CBC Daybreak took its show to Café Milano in St-Léonard, the heart of Montreal's Italian community.  

Here's what three Italian-Montrealers are doing to remake old traditions for a new generation.

Old-school cooking

Danny ''Smiles'' Francis is a lover of old-school Italian cooking

He is head chef and co-owner Le Bremner restaurant in Old Montreal.

Danny grew up speaking Italian and cooking Italian-style at home with his parents and grandparents in the Montreal borough of Anjou. 

He never expected to cook professionally.

In fact, his parents did not want him to become a chef. They were hoping for a lawyer.

But once Danny decided to embark on that course, he persisted, building a career cooking classic Italian dishes like cacio e pepe (cheese + pepper).

Today, he shares his love for classic Italian recipes and cooking techniques though his video interview series for Vice, Old-School Italian Cooking With Danny Smiles.

Grande grande grande​ 
Alessandra Tropeano

Alessandra Tropeano sings classic Italian songs that were hits many decades ago. (Submitted by: Alessandra Tropeano)

Alessandra Tropeano is a singer and organizer of arts events in the Montreal-Italian community

She sings classic Italian songs, in Italian.

She grew up in Laval, speaking – and singing – in Italian.

As a teen, she entered an Italian singing competition with her sister Felicia, and she hasn't stopped performing since.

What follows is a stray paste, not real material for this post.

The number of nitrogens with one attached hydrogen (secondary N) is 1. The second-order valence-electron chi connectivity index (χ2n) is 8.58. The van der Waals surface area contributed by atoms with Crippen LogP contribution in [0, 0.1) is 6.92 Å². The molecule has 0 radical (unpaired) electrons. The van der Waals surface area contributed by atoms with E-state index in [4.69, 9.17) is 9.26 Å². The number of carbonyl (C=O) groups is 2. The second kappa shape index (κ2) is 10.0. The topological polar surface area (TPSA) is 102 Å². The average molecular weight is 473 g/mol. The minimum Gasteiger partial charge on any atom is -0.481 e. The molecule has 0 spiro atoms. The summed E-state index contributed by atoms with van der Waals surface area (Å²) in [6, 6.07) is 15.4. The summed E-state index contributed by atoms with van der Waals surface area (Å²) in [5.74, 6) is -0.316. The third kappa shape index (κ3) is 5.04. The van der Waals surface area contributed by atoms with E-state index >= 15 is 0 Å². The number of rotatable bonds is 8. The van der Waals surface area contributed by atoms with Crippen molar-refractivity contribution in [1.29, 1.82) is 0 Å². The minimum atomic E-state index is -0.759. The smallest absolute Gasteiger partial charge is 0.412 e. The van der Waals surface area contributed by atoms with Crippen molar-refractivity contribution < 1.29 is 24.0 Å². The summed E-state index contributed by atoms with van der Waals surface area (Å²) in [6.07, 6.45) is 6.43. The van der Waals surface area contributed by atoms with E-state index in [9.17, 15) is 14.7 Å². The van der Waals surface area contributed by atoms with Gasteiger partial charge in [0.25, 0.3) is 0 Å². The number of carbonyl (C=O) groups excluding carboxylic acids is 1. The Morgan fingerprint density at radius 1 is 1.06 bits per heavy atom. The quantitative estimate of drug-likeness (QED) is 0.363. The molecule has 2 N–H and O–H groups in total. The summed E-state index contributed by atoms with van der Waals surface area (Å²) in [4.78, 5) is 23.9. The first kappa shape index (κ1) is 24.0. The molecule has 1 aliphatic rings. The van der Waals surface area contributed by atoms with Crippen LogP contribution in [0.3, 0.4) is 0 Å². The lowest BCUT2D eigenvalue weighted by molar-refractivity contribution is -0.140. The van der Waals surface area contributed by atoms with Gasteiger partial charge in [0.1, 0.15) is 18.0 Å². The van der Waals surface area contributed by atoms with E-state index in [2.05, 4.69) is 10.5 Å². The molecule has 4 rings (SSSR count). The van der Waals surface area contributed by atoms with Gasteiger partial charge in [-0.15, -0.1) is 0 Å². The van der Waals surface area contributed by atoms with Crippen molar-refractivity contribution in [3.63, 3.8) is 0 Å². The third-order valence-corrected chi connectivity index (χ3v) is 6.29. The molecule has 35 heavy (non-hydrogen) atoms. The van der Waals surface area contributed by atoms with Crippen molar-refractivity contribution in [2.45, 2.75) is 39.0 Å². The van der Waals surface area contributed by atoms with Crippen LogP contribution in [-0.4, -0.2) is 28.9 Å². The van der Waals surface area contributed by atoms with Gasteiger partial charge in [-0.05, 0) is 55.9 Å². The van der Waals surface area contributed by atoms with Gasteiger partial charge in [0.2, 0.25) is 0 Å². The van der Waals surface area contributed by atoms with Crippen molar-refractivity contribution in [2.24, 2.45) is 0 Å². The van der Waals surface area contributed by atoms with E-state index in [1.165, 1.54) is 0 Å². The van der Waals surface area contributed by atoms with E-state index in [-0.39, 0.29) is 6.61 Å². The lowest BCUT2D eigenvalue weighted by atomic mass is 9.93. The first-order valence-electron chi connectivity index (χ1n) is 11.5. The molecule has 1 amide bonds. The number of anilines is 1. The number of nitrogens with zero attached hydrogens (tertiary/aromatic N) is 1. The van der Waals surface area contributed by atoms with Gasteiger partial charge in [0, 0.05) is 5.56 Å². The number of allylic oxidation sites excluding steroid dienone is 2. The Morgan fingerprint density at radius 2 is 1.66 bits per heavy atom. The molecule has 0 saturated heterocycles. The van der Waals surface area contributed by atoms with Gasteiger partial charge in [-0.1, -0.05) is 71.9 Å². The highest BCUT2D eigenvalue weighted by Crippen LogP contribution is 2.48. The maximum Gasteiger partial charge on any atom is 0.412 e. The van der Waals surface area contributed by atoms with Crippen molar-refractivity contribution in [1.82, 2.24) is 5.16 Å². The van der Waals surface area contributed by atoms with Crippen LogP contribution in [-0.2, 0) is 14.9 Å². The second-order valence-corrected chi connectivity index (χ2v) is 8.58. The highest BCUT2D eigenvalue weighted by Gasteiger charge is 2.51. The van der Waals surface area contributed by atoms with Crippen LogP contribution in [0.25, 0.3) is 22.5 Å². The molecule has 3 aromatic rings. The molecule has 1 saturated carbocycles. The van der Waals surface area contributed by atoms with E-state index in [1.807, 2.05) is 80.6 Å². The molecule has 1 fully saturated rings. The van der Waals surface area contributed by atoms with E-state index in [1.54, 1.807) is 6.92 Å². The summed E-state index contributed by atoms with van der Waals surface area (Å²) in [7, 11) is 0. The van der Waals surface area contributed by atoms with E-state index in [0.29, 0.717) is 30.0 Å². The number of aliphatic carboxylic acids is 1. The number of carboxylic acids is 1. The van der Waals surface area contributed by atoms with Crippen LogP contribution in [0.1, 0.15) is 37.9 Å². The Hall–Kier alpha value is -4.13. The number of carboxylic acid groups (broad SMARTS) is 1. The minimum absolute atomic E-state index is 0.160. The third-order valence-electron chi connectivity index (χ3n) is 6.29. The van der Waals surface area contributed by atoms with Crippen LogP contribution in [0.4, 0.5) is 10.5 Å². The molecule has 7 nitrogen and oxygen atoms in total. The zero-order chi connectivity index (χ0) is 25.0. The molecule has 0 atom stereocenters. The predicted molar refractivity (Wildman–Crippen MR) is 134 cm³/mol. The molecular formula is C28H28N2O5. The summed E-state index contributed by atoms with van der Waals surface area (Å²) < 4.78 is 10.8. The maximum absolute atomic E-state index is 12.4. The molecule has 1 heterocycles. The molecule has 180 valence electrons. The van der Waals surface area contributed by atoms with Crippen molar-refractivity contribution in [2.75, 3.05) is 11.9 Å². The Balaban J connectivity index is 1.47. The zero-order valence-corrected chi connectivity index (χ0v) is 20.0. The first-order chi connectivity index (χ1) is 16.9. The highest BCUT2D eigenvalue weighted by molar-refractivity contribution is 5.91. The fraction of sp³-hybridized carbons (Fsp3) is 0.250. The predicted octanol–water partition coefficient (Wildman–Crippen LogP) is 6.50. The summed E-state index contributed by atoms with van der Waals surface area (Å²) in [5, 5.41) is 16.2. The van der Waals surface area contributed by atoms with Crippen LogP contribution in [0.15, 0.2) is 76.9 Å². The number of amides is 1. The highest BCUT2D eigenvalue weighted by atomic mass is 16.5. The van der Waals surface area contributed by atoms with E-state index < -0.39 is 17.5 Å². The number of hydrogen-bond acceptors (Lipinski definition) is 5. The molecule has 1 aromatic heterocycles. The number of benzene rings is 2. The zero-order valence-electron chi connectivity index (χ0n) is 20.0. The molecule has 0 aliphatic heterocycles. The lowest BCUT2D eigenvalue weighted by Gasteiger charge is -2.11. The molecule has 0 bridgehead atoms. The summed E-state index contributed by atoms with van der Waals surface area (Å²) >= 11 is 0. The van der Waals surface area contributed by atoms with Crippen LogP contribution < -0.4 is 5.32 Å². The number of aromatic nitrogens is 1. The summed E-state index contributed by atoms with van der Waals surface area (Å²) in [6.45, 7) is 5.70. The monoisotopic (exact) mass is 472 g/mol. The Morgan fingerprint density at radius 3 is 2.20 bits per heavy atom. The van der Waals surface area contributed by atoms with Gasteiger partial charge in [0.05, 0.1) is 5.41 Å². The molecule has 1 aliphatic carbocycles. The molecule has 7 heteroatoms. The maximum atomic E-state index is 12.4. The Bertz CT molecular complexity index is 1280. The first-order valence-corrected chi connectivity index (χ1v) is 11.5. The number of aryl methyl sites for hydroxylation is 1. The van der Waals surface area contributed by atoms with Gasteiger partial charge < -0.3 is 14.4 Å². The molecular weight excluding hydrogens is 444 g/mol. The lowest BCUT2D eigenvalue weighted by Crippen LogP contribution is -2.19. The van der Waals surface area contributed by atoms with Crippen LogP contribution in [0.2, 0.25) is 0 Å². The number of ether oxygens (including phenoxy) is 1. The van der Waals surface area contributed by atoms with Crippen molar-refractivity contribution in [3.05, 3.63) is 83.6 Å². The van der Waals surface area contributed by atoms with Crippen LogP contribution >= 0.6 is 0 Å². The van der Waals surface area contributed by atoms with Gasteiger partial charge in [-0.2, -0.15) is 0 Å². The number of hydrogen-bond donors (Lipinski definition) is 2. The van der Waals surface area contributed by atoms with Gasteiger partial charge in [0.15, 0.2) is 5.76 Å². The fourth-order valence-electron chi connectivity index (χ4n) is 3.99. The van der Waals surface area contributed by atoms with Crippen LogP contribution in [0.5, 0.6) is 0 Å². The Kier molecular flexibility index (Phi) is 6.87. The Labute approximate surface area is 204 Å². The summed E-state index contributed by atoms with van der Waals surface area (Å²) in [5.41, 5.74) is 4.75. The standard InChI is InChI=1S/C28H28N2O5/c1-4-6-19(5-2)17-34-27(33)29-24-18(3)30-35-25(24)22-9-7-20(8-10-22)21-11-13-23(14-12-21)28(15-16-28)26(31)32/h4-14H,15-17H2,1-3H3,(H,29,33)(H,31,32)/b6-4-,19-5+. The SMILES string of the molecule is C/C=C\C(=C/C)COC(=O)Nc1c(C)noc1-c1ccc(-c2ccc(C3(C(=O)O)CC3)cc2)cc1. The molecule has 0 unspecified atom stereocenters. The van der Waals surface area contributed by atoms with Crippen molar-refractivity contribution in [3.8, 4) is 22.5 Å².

Now, 10 years later, she sings regularly at fundraisers and community and private events – and always in Italian.

Audiences love her renditions of classic Italian songs such as Grande grande grande, a number 1 hit in Italy more than 40 years ago.

Tropeano says people are surprised and happy to see a young Italian-Montrealer performing older songs in Italian.

Handmade suits

Sandro Battaglia is a tailor and the co-owner of Battaglia and Aly, located in Little Italy.

Sandro Battaglia

Sandro Battaglia is a tailor and the co-owner of the menswear boutique Battaglia and Aly. (Submitted by: Sandro Battaglia)

That's where he and his team design and produce high-end menswear.

Battaglia grew up in Rivière-des-Prairies, watching and helping his tailor father, a Sicilian immigrant, at work.

His own flair for fashion showed itself early.

He wore bow ties to kindergarten, and a fur hat to church.

When he decided become a tailor professionally, his parents were opposed. They said it was a dying industry, and the work was too hard.

However, Battaglia was betting on a tailoring revival, and he was right.

Today, his thriving Montreal company creates more than 500 handmade suits a year.